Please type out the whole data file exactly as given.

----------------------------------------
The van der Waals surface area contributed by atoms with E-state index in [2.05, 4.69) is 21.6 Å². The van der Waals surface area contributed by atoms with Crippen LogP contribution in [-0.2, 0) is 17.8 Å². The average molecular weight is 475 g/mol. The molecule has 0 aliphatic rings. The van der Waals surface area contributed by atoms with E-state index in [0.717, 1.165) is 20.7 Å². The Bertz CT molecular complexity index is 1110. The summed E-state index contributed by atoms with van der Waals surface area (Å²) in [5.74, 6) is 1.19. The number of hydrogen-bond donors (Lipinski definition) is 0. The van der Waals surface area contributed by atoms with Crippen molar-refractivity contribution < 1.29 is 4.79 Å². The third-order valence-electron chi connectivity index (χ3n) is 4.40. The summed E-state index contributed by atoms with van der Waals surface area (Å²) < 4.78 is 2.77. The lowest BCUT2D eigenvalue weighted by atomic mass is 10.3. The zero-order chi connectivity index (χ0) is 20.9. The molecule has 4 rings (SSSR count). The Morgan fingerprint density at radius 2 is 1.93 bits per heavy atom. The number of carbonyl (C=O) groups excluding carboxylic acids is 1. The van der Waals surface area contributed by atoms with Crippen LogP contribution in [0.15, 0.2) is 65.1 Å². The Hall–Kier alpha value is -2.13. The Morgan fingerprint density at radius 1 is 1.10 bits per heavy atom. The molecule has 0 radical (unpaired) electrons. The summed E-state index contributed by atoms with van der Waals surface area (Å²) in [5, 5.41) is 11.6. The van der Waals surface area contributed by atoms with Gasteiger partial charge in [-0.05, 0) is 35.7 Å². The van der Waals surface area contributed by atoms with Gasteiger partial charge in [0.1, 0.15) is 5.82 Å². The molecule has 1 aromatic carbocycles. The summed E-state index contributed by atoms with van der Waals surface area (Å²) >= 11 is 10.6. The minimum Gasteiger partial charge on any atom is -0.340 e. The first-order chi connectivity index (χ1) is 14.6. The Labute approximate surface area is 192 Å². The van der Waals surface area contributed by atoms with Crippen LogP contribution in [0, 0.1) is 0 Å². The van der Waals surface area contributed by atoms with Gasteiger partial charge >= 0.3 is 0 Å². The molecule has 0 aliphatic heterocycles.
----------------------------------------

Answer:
The van der Waals surface area contributed by atoms with E-state index in [2.05, 4.69) is 21.6 Å². The van der Waals surface area contributed by atoms with Crippen LogP contribution in [-0.2, 0) is 17.8 Å². The average molecular weight is 475 g/mol. The molecule has 0 aliphatic rings. The van der Waals surface area contributed by atoms with E-state index in [0.717, 1.165) is 20.7 Å². The Bertz CT molecular complexity index is 1110. The summed E-state index contributed by atoms with van der Waals surface area (Å²) in [5.74, 6) is 1.19. The number of hydrogen-bond donors (Lipinski definition) is 0. The van der Waals surface area contributed by atoms with Crippen molar-refractivity contribution < 1.29 is 4.79 Å². The third-order valence-electron chi connectivity index (χ3n) is 4.40. The summed E-state index contributed by atoms with van der Waals surface area (Å²) < 4.78 is 2.77. The lowest BCUT2D eigenvalue weighted by atomic mass is 10.3. The zero-order chi connectivity index (χ0) is 20.9. The molecule has 4 rings (SSSR count). The Morgan fingerprint density at radius 2 is 1.93 bits per heavy atom. The number of carbonyl (C=O) groups excluding carboxylic acids is 1. The van der Waals surface area contributed by atoms with Crippen LogP contribution in [0.15, 0.2) is 65.1 Å². The Hall–Kier alpha value is -2.13. The Morgan fingerprint density at radius 1 is 1.10 bits per heavy atom. The molecule has 0 radical (unpaired) electrons. The summed E-state index contributed by atoms with van der Waals surface area (Å²) in [5, 5.41) is 11.6. The van der Waals surface area contributed by atoms with Gasteiger partial charge in [-0.05, 0) is 35.7 Å². The van der Waals surface area contributed by atoms with Gasteiger partial charge in [0.1, 0.15) is 5.82 Å². The molecule has 1 aromatic carbocycles. The summed E-state index contributed by atoms with van der Waals surface area (Å²) >= 11 is 10.6. The minimum Gasteiger partial charge on any atom is -0.340 e. The first-order chi connectivity index (χ1) is 14.6. The Labute approximate surface area is 192 Å². The van der Waals surface area contributed by atoms with Crippen LogP contribution in [0, 0.1) is 0 Å². The van der Waals surface area contributed by atoms with Gasteiger partial charge >= 0.3 is 0 Å². The molecule has 0 aliphatic heterocycles.